Edwards Talks to News 3 About Bush, Obama, Economy

Congressman Chet Edwards has a unique perspective on the change of power coming up for the United States.

The Democrat who represents Texas's 17th District not only was a finalist to be President-elect Barack Obama's vice presidential running mate, the current president is a long-time constituent of his.

Friday from Washington, Rep. Edwards discussed George W. Bush, Obama, the country's economic woes and the recent crash of an Army helicopter on Texas A&M's campus with News 3.

On the Congress-authorized release of the second half of the $700 billion bailout, along with a proposed $825 billion stimulus for the economy: "I support the stimulus package because our country is facing the most serious economic situation since the Great Depression.

"It's just critical that we begin to put back to work some of the 11 million Americans that are unemployed, and that number is increasing by 500,000 unemployed every month. If we don't stop that decline in unemployment, actually reduce the increase in unemployment, what's going to happen is that it's going to impact every community in our district as well as throughout the country.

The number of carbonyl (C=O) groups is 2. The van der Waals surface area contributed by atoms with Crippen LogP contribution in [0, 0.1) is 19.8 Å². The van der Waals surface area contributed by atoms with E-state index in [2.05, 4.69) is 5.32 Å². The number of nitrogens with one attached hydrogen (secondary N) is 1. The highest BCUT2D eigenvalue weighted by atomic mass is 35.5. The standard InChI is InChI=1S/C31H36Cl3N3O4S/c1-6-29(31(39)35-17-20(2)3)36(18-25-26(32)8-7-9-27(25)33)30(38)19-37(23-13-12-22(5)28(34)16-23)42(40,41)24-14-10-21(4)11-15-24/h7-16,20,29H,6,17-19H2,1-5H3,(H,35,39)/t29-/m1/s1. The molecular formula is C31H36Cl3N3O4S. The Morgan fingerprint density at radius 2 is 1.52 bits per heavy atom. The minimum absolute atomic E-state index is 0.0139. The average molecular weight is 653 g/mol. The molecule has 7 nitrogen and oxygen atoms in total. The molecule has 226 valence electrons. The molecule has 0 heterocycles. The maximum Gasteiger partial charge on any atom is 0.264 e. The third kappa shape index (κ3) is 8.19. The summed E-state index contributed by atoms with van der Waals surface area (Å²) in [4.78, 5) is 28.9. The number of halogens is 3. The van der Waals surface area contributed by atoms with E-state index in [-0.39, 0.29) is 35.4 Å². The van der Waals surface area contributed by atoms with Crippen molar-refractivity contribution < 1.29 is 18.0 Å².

"I think what we have to have is a combination of a short-term stimulus that juices the economy on important programs like roads and transportation and education and improving military hospitals and soldiers' barracks, and then in the long run over the next several years, we've got to start reducing the deficit. You can't balance the budget in a time of two wars and during a recession. That's why we've got to juice the economy right now, but once we're back on solid ground, we've got to begin to bring down the deficit."